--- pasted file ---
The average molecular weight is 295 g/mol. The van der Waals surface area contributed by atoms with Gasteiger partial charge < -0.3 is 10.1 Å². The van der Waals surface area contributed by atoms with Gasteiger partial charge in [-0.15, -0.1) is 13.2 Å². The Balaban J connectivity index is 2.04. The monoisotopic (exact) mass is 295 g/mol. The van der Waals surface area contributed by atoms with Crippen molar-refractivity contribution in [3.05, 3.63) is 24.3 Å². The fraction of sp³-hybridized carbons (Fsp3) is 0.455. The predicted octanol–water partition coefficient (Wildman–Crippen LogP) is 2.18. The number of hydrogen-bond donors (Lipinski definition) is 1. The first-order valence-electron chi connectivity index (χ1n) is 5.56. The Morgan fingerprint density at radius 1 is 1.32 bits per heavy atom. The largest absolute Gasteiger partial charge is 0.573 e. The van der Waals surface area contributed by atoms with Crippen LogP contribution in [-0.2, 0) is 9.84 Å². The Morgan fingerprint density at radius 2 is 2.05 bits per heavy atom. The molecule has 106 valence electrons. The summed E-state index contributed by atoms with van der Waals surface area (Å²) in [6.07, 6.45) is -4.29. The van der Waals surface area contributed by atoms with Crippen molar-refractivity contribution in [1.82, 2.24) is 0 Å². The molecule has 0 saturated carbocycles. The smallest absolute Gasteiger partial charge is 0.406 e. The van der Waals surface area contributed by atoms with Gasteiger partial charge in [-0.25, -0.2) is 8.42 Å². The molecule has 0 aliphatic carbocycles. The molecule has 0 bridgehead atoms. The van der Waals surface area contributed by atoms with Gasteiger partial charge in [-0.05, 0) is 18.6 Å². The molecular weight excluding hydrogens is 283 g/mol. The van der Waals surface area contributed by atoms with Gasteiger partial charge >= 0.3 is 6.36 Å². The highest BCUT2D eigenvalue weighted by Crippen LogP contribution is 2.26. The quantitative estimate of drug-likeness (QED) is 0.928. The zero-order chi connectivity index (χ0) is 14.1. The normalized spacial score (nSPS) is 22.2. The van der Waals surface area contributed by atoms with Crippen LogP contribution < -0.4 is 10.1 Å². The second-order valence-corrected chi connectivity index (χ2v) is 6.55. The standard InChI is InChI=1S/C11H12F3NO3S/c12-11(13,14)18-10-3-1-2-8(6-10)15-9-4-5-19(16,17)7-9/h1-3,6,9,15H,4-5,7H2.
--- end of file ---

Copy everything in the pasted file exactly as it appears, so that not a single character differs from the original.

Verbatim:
The average molecular weight is 295 g/mol. The van der Waals surface area contributed by atoms with Gasteiger partial charge < -0.3 is 10.1 Å². The van der Waals surface area contributed by atoms with Gasteiger partial charge in [-0.15, -0.1) is 13.2 Å². The Balaban J connectivity index is 2.04. The monoisotopic (exact) mass is 295 g/mol. The van der Waals surface area contributed by atoms with Crippen molar-refractivity contribution in [3.05, 3.63) is 24.3 Å². The fraction of sp³-hybridized carbons (Fsp3) is 0.455. The predicted octanol–water partition coefficient (Wildman–Crippen LogP) is 2.18. The number of hydrogen-bond donors (Lipinski definition) is 1. The first-order valence-electron chi connectivity index (χ1n) is 5.56. The Morgan fingerprint density at radius 1 is 1.32 bits per heavy atom. The largest absolute Gasteiger partial charge is 0.573 e. The van der Waals surface area contributed by atoms with Crippen LogP contribution in [-0.2, 0) is 9.84 Å². The Morgan fingerprint density at radius 2 is 2.05 bits per heavy atom. The molecule has 106 valence electrons. The summed E-state index contributed by atoms with van der Waals surface area (Å²) in [6.07, 6.45) is -4.29. The van der Waals surface area contributed by atoms with Crippen molar-refractivity contribution in [1.82, 2.24) is 0 Å². The molecule has 0 saturated carbocycles. The smallest absolute Gasteiger partial charge is 0.406 e. The van der Waals surface area contributed by atoms with Gasteiger partial charge in [-0.25, -0.2) is 8.42 Å². The molecule has 0 aliphatic carbocycles. The molecule has 0 bridgehead atoms. The van der Waals surface area contributed by atoms with Gasteiger partial charge in [-0.05, 0) is 18.6 Å². The molecular weight excluding hydrogens is 283 g/mol. The van der Waals surface area contributed by atoms with Gasteiger partial charge >= 0.3 is 6.36 Å². The highest BCUT2D eigenvalue weighted by Crippen LogP contribution is 2.26. The quantitative estimate of drug-likeness (QED) is 0.928. The zero-order chi connectivity index (χ0) is 14.1. The normalized spacial score (nSPS) is 22.2. The van der Waals surface area contributed by atoms with Crippen LogP contribution < -0.4 is 10.1 Å². The second-order valence-corrected chi connectivity index (χ2v) is 6.55. The standard InChI is InChI=1S/C11H12F3NO3S/c12-11(13,14)18-10-3-1-2-8(6-10)15-9-4-5-19(16,17)7-9/h1-3,6,9,15H,4-5,7H2.